A couple of posts I left the other day in that vein seem to have vanished into cyberspace, so I'll sum them up by saying that large-scale biofuel is going to die an early death because the industry will be starved for feedstock.

BuckDevlin said...

The CIA's Destroyed Interrogation Tapes and the Saudi-Pakistani 9/11 Connection

New Document Provides Further Evidence That Owner of Crashed Cocaine Jet Was a U.S. Government Operative

Water top concern for half million people in China's drought-hit areas

World faces food shortages

Cattle farmers cope with hay shortage

Tyler Havlin said...

I've been up here in Salem, Oregon the last few days and I managed to snag my uncle's recent copy of The Economist. Check out the cover:

Get those gardens started.

gaelicgirl said...

Here's a front page NYTimes article confirming the 'Export-Land Model' often written about at the Oil Drum:

FTW admin said...

nov 22 sent this link concerning a former italian pres' comments on 9/11

Rice Farmer said...

Major U.S. Airports Offering Flu Shots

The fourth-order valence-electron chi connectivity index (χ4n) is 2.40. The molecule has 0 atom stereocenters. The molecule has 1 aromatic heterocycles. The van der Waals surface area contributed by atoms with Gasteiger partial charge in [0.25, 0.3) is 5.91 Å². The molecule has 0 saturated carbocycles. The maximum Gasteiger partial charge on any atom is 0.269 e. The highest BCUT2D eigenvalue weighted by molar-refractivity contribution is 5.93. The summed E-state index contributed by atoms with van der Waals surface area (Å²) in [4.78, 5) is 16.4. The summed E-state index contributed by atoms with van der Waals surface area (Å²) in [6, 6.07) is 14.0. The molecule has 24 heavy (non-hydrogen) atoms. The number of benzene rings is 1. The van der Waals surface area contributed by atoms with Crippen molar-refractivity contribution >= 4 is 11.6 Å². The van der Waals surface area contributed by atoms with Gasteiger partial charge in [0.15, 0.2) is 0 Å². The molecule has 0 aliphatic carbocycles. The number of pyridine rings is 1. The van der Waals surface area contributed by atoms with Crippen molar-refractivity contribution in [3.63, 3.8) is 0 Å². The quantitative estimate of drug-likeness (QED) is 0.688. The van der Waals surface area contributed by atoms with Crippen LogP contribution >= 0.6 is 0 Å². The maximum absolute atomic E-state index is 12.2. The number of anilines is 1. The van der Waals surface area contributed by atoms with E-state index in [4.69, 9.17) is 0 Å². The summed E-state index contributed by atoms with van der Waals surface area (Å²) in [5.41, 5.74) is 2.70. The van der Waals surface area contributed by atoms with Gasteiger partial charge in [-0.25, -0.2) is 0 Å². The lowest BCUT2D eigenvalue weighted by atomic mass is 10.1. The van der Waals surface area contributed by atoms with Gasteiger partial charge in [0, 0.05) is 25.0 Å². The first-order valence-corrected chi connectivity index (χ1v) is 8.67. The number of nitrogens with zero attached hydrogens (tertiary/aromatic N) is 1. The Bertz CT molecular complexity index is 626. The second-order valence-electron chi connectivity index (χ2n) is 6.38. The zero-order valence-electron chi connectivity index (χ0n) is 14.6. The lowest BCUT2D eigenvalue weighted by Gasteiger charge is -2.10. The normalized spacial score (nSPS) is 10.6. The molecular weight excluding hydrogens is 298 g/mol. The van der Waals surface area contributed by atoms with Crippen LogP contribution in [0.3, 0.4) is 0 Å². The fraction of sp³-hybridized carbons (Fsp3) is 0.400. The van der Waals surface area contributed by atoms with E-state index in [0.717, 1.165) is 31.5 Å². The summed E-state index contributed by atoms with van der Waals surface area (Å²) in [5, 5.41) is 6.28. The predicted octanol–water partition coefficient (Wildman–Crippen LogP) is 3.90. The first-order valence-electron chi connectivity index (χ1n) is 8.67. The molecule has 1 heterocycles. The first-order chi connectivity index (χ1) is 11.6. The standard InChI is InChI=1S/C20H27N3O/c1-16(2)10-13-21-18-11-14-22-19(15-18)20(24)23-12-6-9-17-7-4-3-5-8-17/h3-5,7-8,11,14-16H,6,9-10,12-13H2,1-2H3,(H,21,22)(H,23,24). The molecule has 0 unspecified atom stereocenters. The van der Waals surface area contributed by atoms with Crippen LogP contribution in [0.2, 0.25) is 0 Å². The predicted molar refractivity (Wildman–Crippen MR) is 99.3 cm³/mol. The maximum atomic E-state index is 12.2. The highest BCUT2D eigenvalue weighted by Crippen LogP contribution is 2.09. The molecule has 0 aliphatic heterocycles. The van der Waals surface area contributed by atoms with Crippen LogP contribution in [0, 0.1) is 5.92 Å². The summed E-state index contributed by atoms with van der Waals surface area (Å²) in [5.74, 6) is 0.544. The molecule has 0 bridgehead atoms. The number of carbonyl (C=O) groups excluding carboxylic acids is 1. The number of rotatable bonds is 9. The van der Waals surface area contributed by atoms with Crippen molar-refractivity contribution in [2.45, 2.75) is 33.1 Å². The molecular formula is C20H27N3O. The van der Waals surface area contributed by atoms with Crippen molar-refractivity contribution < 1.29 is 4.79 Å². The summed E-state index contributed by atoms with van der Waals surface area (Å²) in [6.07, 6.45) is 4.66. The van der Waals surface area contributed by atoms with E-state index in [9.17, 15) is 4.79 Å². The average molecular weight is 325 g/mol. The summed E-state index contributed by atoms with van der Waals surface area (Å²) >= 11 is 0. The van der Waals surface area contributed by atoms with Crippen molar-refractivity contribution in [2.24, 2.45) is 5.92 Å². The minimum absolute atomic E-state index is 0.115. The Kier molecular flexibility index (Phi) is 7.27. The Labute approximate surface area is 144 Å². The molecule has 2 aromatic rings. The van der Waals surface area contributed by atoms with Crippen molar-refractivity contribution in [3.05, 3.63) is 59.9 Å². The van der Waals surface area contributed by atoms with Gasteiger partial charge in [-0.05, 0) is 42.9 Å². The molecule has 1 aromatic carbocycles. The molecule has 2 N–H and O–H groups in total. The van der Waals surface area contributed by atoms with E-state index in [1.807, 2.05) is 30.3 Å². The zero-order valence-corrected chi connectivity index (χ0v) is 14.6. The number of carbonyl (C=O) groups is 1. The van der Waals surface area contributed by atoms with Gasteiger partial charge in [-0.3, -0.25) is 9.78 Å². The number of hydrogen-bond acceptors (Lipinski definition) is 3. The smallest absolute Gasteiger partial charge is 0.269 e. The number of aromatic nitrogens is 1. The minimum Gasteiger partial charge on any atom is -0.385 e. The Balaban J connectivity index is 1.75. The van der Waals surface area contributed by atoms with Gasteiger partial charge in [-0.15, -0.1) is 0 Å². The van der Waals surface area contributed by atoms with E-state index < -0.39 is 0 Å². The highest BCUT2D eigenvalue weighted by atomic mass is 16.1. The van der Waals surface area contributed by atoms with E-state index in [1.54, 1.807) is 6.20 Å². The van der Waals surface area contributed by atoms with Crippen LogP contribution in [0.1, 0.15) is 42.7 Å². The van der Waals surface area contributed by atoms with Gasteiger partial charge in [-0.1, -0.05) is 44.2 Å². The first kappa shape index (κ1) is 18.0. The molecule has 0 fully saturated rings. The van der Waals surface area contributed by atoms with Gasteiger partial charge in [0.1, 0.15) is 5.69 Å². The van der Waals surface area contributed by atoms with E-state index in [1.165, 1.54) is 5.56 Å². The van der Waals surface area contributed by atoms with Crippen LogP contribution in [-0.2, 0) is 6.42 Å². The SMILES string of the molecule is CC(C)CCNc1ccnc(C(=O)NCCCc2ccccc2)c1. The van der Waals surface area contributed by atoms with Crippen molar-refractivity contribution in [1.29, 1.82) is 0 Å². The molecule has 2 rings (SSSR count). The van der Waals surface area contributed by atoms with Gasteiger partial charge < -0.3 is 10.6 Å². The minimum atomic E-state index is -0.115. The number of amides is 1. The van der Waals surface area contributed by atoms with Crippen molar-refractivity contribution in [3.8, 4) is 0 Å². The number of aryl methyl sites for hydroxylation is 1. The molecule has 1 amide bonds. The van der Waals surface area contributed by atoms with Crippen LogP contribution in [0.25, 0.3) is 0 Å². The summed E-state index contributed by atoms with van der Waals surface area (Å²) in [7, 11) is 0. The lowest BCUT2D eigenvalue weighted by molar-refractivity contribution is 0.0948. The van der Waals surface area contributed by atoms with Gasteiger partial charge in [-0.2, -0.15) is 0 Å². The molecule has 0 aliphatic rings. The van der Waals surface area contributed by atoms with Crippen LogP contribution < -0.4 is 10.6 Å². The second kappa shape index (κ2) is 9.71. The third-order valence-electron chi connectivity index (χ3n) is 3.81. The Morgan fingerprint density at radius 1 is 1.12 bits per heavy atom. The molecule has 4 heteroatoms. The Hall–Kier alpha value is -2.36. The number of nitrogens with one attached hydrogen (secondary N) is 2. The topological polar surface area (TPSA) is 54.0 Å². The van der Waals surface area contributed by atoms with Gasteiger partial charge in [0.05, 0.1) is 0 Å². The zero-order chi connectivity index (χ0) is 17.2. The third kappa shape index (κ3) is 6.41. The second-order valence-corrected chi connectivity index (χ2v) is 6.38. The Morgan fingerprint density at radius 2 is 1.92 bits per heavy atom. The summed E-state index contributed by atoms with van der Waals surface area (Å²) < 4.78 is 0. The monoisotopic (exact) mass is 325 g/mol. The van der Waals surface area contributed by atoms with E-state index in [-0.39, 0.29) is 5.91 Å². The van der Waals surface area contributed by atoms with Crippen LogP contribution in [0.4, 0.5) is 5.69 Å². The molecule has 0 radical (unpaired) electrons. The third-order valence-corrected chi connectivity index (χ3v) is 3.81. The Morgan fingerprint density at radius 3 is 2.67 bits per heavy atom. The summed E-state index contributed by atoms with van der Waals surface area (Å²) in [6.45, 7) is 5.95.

Tyler Havlin said...

Mortgage Bailout Will Hurt Homeowners in Long Run

Once upon a time in America, before the FHA, we didn't need the government to intervene in the decision about whether we should buy, or continue to own, houses. Amazingly, most Americans who bought houses at that time didn't need mortgages to do so. That's because prices were much more reasonable. Buyers who did borrow typically put 40% down and borrowed for five years. Those terms are unaffordable for most today, because while things like clothing, cars and food have grown more affordable since World War II, houses have become a bad deal.

Rice Farmer said...

Iran, China finalise two billion dollar oil contract

Rice Farmer said...

It Looks Like Corn Ethanol Producers will be Caught Between a Rock and a Hard Place in 2008

Well, looky here. Again it comes down to the high cost of fertilizers, which is EXACTLY what I predicted. Along with the high cost of fuel, this will kill off modern agriculture. Get down to the garden center and buy your hand gardening tools now.

Anonymous said...

Ok so with food prices rising and the apparent inevitability of an economic crash, what is the best source of extended shelf life food that can be obtained on a low-income budget? Any ideas?
Possibly something that can be done sporadically as funds allow.

Tyler Havlin said...

Housing Charts: Genesis of a Crisis

As this chart reveals, starting in late 2001, the price ratio of renting vs. buying broke out of a multi-decade range. Cheap money, and an apparent lack of lending standards put millions of renters into houses that, based on today's foreclosure levels, they could not service (i.e., afford).

Hence, the massive unwind as these home owners return to renting status...

Rice Farmer said...